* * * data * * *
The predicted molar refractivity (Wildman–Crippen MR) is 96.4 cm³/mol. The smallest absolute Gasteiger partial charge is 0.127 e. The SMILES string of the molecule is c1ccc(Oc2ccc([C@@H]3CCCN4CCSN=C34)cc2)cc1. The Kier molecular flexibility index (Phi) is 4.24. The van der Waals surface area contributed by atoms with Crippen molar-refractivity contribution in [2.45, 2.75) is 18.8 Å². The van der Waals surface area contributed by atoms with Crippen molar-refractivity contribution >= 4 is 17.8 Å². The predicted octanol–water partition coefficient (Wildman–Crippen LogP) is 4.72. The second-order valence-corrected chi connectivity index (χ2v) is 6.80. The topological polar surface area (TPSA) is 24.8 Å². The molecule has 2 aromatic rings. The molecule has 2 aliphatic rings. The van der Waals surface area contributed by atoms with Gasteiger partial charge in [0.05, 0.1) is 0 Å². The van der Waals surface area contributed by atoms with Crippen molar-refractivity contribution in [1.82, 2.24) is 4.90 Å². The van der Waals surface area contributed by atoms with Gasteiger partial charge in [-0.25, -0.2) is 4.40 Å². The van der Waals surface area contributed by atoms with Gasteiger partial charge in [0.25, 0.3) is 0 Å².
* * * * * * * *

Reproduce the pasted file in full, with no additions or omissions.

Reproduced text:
The predicted molar refractivity (Wildman–Crippen MR) is 96.4 cm³/mol. The smallest absolute Gasteiger partial charge is 0.127 e. The SMILES string of the molecule is c1ccc(Oc2ccc([C@@H]3CCCN4CCSN=C34)cc2)cc1. The Kier molecular flexibility index (Phi) is 4.24. The van der Waals surface area contributed by atoms with Crippen molar-refractivity contribution in [2.45, 2.75) is 18.8 Å². The van der Waals surface area contributed by atoms with Crippen molar-refractivity contribution >= 4 is 17.8 Å². The predicted octanol–water partition coefficient (Wildman–Crippen LogP) is 4.72. The second-order valence-corrected chi connectivity index (χ2v) is 6.80. The topological polar surface area (TPSA) is 24.8 Å². The molecule has 2 aromatic rings. The molecule has 2 aliphatic rings. The van der Waals surface area contributed by atoms with Gasteiger partial charge in [0.05, 0.1) is 0 Å². The van der Waals surface area contributed by atoms with Crippen molar-refractivity contribution in [1.82, 2.24) is 4.90 Å². The van der Waals surface area contributed by atoms with Gasteiger partial charge in [-0.25, -0.2) is 4.40 Å². The van der Waals surface area contributed by atoms with Gasteiger partial charge in [0.25, 0.3) is 0 Å².